So is connectivism any more than a by-product of advancing technologies? To me it is obvious that there is just too much information accessible by too many to continue with an education system which relies on ‘the teacher’ to be the source of knowledge. The role of the teacher will have to change and is already changing in many cases – but to what? And if there continues to be a role for teachers, then since teacher and learner are linked, the role of the learner will also change. The inverse will also be the case in that changing learners will necessitate changing teaching. So my outstanding questions are around this relationship.

So, what have been the key learning points for me so far:

1. It is possible to have an open access course for 2000+ participants, provided you have one or more people to manage the technology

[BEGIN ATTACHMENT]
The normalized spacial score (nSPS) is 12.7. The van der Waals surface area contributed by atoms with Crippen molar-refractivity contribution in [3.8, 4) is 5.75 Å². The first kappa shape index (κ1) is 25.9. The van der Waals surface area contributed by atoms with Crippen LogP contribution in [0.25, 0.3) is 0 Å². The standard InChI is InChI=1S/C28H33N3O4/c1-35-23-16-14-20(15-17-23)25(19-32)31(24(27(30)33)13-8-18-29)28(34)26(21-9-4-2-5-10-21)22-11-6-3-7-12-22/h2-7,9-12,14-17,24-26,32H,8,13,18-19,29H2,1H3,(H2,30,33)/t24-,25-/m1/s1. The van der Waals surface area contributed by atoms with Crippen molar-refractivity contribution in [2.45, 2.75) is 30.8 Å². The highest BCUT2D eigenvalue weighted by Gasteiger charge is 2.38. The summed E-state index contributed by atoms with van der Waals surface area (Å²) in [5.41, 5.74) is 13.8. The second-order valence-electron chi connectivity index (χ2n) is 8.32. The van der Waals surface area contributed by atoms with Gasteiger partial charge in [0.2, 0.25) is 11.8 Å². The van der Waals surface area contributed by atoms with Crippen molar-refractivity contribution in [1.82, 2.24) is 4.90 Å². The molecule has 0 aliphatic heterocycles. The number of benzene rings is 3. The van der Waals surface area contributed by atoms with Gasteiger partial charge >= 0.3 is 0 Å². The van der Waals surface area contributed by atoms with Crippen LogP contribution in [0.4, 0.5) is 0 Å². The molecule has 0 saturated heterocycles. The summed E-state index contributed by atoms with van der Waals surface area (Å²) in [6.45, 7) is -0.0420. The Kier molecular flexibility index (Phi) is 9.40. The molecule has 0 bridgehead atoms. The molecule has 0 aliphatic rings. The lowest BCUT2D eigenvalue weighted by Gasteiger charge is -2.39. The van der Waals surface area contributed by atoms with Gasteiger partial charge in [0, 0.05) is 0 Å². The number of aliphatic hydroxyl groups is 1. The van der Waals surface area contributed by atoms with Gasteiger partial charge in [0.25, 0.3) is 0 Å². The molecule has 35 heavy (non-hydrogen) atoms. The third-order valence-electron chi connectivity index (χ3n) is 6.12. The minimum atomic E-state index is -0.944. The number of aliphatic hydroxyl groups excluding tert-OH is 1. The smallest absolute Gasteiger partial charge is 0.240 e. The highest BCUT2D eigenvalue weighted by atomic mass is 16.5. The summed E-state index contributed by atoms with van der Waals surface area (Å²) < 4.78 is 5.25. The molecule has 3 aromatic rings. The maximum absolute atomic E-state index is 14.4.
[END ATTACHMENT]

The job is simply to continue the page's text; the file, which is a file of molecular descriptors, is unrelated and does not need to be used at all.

2. That Blogs are not good for conversation (I only didn’t know this because I have never tried it before – it never occurred to me that anyone would want to do this. In the past, I have always used blogs for personal reflection.)

3. That forums are subject to ‘trolls’ (I realise that I have been very fortunate in my prior online learning not to have experience of this)

4. That networks don’t support the affective elements of learning (this is obvious, but I have not been involved in any networks before)

5. That for me, the affective elements of learning are very important

6. When the Moodle server is down you can’t find the links for your post!

7. That it’s possible to spend a lot of time not getting very far despite having made efforts to connect! 🙂